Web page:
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The Downside of Doping Up


The Downside of Doping Up

Citius, altius, fortius. Swifter, higher, stronger. This Olympic motto is based on the Greek ideals of discipline, dedication, sweat and fair play. Today it has a shadowy side.

Citius, altius, fortius. Swifter, higher, stronger. This Olympic motto is based on the Greek ideals of discipline, dedication, sweat and fair play. Today it has a shadowy side.

Contemporary science of muscle physiology and pharmacology has spawned a Pandora's box of chemicals that athletes use to develop bigger, stronger muscles, for more endurance and for appearance. This raises several questions: What are the prime motivations for using steroids? What about the health risks? Is it possible to train without drugs?

Artificial ergogenic aids are substances that enhance energy production or recovery to provide athletes with a competitive advantage. In the high-risk category are anabolic steroids, insulin and human growth hormone (HGH), all of which were originally developed for medical treatment of pathological conditions. These synthetic drugs influence the endocrine system to make muscles bigger, stronger and more defined, "sculpted" or "cut." Their use in sport started when Olympic athletes in the 1950s began taking high doses of steroids in experimental trials to gain an edge. It's estimated that 90 percent of wrestlers, powerlifters and body-builders now use drugs because they are considered necessary to compete professionally.


Anabolic steroids are synthetic derivatives of the male sex hormone testosterone and act by increasing metabolism of ingested protein. The increased metabolism directly induces skeletal muscle synthesis, lowers body fat and provides a "steroid rush" the ability to train harder and longer without fatigue.

Steroids are androgenic, meaning that they promote the development of male sexual characteristics and reproductive organs. Risks from steroid use include trembling, severe acne, fluid retention, aching joints, high blood pressure, lower HDL (the "good" cholesterol), jaundice and liver tumours. Other side-effects are shrunken testicles, reduced sperm count, impotence, infertility, baldness, development of breasts, difficulty or pain in urinating and an enlarged prostate.

Women athletes who use steroids risk growth of facial hair, changes in or cessation of the menstrual cycle, deeper voices and reduced breast size. In addition, behavioural changes for both sexes include wide mood swings, anger and, in extreme cases, paranoia, impaired judgment and delusions. These side-effects can last long after steroid use is discontinued and are often permanent.

Human Growth Hormone

Human growth hormone (HGH) is a popular drug because it's readily available and undetectable by current drug tests. (The Olympic committee vows to have a test for HGH in the near future.) HGH was initially promoted as an anti-aging panacea because of its rejuvenating effects on organs and metabolism. It also enhances muscle growth.

Dr Gary Wadler, a sports medicine specialist, author and consultant to the US government on drug abuse in sports, notes that "those who are taking growth hormones to get bigger muscles are not getting better quality muscles. In fact, they're getting somewhat diseased muscles." This hormone in overabundance produces pathological growth. Risks of HGH include hypoglycemia (low blood sugar level), inadequate thyroid function, high blood pressure, diabetes and heart or kidney enlargement.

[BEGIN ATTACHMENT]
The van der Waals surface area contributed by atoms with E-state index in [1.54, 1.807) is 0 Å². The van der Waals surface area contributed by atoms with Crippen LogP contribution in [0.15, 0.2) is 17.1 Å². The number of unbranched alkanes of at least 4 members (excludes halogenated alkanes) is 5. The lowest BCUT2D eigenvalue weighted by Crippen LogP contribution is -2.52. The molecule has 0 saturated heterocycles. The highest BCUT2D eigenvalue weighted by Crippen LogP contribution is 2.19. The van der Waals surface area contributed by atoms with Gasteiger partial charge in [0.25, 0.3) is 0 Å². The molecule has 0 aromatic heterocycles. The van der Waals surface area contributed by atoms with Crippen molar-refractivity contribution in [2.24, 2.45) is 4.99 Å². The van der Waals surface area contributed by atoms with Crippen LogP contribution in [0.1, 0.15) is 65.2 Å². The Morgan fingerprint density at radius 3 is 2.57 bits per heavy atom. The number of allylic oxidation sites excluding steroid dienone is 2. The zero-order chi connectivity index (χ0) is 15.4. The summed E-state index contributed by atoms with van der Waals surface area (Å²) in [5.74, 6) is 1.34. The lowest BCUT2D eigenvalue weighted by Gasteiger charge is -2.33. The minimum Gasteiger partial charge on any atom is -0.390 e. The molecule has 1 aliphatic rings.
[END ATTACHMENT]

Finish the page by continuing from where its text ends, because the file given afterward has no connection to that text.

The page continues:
Insulin is used in the medical treatment of diabetes, but it has become popular among body-builders due to its anabolic effects of bringing glycogen and other nutrients to the muscles. However, it is a dangerous drug if used improperly and can cause strong side-effects, including severe hypoglycemia, coma and death. It is often used with HGH in a "stacking" effect (combining various drugs to gain optimal results or reduce side-effects).

The US National Institute for Drug Abuse noted that there was a "significant increase from 1998 to 1999 in steroid abuse among middle school students." Health Canada has also stated, "In a recent survey, about 83,000 young Canadians, mostly young men between 11 and 18, reported using steroids at least once." Half of them reported using steroids to "change their appearance" and to improve performance.

Are Drugs Necessary?

Is it possible to build a stronger, bigger, more powerful body without dangerous or questionable substances? Sean Toohey, author of Steroids, Supplements and the Decline of True Physical Culture, writes that "men from the golden age of strength didn't bother with drugs. They didn't bother with 'isolation' work and 'pumping up.' They lifted weights in such a manner that they built incredible physical strength...and not just the ability to demonstrate strength either! They actually improved their body's capacity to tolerate exercise by working such things as their lungs, connective tissue and stabilizing muscles. They applied themselves diligently and progressively...and the end result was a body that would not get injured, would not soften up and lose size if exercise was dropped for a few weeks, and they lived productive and healthy lives."

Natural body-building still exists for those who choose to do so with no risks from drugs and for motivations other than self-image or winning at all costs. In general, a high-quality diet based on whole natural foods and supplements, in combination with proper training and discipline, will produce the kind of body Sean Toohey speaks about the kind of body possessed by legendary bodybuilders John Grimek, Steve Reeves and Jack Lalanne.

Nature always bats last. We play with drugs at our peril. Today, to the Olympic motto of Citius, Altius, Fortius we might profitably add Integritas. Integrity.



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